Some Thanksgiving recipes (part 1).

Having posted what I'm making for Thanksgiving, I am happy to accede to your requests for the recipes. Of course, I encourage you to violate the recipes at well (since that's how I was taught to cook).

I'm posting these in two batches, so if you don't see the recipe you were looking for here, it will be posted in the next recipe post, which should be up by tonight.


12 pears, pared, cored, and cut into quarters (d'anjou work well)
1.5 cups honey
4 cups cranberry juice
1 cup red or white wine vinegar
6 cinnamon sticks
1 tablespoon ground ginger
1 tablespoon ground cloves

Combine all ingredients except pears and bring to a boil. Boil for 5 minutes. Add the pears and simmer until barely tender. Lift pears out of liquid an pack into hot, sterile pint jars. Bring liquid quickly back to a boil and pour into jars, distributing 1 cinnamon stick to each jar, leaving 0.5 inch headspace. Adjust lids. Process in a boiling-water bath for 10 minutes. Remove jars and let them cool, Yields six pints.

From Keeping the Harvest by Nancy Chioffi & Gretchen Mead. This is the first book I consult when facing down an agricultural surplus.


1 tablespoon dried oregano
8-12 dried shiitake mushrooms
1 cup water
0.5 cup olive oil
0.5 cup red wine vinegar
0.5 cup soy sauce
0.5 cup red wine
6-8 garlic cloves, smashed with a heavy knife to remove them from their "shells"
heavy pinch of ground cloves

In a 2 quart sauce pan over medium-high heat, toast the oregano until aromatic. Don't go anywhere while you're doing this! It's a fine line (at least temporally) between "aromatic" and "burnt and nasty". Tip the toasted oregano out of the pan (I usually put it in the container that will hold the tofu while it marinates) and reserve for later.

Put the water and the shiitakes into the pan and return to medium-high heat. Once the water hits a boil, simmer the dried mushrooms for about 10 minutes.

Add the rest of the ingredients (including the toasted oregano) to the pan, give it a good stir, and heat for 5-10 minutes.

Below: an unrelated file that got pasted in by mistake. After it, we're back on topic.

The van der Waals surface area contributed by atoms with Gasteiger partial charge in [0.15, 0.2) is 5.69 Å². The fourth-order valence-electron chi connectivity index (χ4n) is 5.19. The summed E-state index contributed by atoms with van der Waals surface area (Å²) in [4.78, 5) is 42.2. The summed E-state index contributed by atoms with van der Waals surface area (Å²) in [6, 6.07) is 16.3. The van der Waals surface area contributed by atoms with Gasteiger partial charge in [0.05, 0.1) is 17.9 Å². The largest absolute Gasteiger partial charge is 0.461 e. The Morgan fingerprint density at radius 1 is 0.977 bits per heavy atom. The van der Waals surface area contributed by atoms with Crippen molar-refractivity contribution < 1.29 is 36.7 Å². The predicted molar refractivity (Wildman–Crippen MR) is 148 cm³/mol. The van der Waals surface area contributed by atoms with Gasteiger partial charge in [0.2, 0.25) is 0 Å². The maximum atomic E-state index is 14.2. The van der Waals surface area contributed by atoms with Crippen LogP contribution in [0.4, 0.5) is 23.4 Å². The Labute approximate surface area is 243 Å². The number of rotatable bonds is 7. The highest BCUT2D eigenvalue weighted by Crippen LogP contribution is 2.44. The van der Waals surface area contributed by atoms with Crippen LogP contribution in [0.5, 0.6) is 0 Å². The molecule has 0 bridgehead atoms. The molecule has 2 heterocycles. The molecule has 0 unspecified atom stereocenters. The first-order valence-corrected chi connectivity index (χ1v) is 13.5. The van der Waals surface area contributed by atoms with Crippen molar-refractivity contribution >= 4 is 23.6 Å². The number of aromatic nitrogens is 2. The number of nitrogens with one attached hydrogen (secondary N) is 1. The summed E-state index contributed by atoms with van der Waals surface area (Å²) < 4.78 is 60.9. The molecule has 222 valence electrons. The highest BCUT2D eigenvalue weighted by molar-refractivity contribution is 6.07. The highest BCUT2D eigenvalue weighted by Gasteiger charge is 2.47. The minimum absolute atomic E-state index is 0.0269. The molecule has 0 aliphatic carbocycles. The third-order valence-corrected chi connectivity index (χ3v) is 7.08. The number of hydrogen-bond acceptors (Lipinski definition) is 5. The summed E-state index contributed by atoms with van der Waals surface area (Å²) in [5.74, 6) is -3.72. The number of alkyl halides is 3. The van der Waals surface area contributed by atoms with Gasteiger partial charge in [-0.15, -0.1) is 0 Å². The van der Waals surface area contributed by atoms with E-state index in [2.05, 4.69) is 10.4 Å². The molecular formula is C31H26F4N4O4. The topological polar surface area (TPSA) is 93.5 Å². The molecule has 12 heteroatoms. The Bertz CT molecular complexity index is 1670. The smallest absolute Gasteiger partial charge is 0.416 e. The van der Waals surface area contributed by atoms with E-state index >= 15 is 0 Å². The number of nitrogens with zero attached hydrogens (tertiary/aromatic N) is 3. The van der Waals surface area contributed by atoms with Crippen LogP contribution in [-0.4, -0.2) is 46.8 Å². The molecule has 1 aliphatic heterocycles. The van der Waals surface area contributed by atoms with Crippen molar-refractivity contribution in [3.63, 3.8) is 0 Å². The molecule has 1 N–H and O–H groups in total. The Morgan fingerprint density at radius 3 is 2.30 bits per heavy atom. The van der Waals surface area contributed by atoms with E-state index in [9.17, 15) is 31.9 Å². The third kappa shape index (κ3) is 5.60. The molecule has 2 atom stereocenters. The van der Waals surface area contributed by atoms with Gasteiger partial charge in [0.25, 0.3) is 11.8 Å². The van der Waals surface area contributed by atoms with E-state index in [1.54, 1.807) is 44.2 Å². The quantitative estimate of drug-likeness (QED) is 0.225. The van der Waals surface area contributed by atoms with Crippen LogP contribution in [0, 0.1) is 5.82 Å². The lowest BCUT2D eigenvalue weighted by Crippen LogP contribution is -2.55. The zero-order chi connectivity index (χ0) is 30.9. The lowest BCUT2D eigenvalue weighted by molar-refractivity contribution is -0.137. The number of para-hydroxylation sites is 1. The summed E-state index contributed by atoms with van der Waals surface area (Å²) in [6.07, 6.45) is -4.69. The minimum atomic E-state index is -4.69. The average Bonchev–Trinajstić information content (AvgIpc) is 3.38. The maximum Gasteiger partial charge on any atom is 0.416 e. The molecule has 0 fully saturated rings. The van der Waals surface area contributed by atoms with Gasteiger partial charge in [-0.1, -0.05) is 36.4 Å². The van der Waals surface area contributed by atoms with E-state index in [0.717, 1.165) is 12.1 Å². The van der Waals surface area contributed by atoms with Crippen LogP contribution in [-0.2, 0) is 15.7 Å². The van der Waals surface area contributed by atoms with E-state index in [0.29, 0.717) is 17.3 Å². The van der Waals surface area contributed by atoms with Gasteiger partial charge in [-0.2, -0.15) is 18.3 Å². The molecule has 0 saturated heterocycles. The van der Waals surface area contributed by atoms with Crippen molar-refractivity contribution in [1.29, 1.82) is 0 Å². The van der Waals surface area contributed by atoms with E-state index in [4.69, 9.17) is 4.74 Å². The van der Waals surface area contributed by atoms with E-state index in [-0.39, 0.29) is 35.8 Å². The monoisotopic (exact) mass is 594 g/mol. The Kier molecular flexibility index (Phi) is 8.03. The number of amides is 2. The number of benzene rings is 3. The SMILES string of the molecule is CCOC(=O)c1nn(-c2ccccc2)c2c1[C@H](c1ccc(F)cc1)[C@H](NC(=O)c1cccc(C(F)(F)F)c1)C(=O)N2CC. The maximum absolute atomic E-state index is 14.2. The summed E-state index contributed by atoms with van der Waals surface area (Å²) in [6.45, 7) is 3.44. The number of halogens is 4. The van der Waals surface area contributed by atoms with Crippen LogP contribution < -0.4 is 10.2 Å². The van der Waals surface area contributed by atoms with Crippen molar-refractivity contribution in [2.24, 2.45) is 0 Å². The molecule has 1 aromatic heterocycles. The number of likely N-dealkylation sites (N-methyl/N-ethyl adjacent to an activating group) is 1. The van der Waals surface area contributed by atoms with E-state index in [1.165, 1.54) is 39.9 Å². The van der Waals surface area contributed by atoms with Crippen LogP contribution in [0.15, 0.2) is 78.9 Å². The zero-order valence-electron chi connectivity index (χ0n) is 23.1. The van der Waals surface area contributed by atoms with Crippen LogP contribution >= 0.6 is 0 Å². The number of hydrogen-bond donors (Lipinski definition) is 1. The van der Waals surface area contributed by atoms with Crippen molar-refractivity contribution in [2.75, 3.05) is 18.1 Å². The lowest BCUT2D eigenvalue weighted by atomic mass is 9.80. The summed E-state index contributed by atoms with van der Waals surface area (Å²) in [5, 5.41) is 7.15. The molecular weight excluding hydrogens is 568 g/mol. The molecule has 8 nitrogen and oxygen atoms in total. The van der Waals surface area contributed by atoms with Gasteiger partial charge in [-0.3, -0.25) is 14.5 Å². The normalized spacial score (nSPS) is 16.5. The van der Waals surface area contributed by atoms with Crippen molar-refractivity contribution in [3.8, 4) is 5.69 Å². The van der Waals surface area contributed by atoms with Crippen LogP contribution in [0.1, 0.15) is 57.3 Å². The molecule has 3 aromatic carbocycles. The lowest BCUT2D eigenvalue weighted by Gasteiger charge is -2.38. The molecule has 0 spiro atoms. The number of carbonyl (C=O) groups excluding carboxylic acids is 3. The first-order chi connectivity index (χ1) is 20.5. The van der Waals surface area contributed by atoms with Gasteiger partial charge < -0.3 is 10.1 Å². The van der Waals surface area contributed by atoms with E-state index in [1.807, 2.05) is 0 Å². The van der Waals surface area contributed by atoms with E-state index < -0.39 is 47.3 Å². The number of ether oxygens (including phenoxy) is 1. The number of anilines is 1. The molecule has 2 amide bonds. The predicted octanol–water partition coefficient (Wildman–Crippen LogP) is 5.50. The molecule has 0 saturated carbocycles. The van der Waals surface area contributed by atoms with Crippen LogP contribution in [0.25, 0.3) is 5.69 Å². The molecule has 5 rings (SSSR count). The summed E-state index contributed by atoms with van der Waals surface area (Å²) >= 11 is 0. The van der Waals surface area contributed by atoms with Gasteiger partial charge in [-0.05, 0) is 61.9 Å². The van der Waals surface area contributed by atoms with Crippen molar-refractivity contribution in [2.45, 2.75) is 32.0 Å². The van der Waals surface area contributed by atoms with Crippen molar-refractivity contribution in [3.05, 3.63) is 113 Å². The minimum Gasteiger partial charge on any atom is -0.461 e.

This makes enough marinade for 2-3 lbs. of tofu; if you're only up for 12-16 oz. of marinated tofu, cut the recipe in half.

Making the tofu:

Buy the firmest tofu you can find (mine is one notch beyond "extra firm") so you won't have to bother with pressing and/or draining it. Cut slabs about an inch thick. Place tofu in containers and carefully pour hot marinade over them (resting the shiitakes on top). Let marinate in the refrigerator for at least 4 hours and as many as 5 days.

You can cook the slabs of tofu in a glass baking pan under a broiler (turning when you've got some color and the hints of future charring on each side).

Or, you can cook them on the grill. I use hardwood charcoal (for the smoky flavor note it adds) and a well-oiled grill wok (because there's nothing sadder to me than losing a piece of tofu to the coals). Cook on each side until you have a bit of a char. Depending on how hot your fire is, you may get the outside look and texture you want before the inside has warmed up enough to cook. If the fire is pretty hot, I usually put the grilled tofu slabs in a metal loaf pan, cover the pan with foil, and stick it on a cooler part of the grill (or in an oven indoors) to heat the slabs all the way through.

The leftover marinade is nice for dipping bread.

*This marinade is probably a descendant of the "Marinated Tofu" recipe in The Greens Cookbook by Deborah Madison with Edward Espe Brown. I got the recipe that I violated to arrive at this one via email from a friend about 15 years ago, and that email didn't mention its source.


Sweet potatoes (as many as you feel like grilling)
Store-bought Korean BBQ sauce
Olive oil (to grease the grill or grill wok)
Finely sliced green onions (to garnish -- at least 0.25 cup)

Peel and trim the sweet potatoes. Slice them lengthwise into planks (0.25 to 0.5 inches thick). Boil the planks until they are easily pierced with a fork (about 8 minutes). Drain, cool, and drizzle with some of the olive oil.

You'll be cooking the sweet potato planks over a grill that is starting to cool down. (Because of the high sugar content in sweet potatoes, if the fire is too hot, they will burn pretty quickly.) I use a well-greased grill wok so I don't lose the sweet potatoes to the coals. Cook the planks a couple minutes on each side until lightly browned. While cooking the second side, brush the first side with the BBQ sauce. Turn to let the sauced side cook (30 seconds to 1 minute) and brush the side that's now up with BBQ sauce. Turn again and cook (30 seconds to 1 minute). You can sauce and cook each side again if you want. Don't burn them! Remove from grill, put them on a plate, and sprinkle with the green onion slices.


3-4 medium-small delicata squash (about 3 lbs.)
4 tablespoons butter
heaping 0.25 cup chopped fresh sage
2 teaspoons chopped fresh rosemary
1 cup water
2 cups hard apple cider (I use Blackthorn)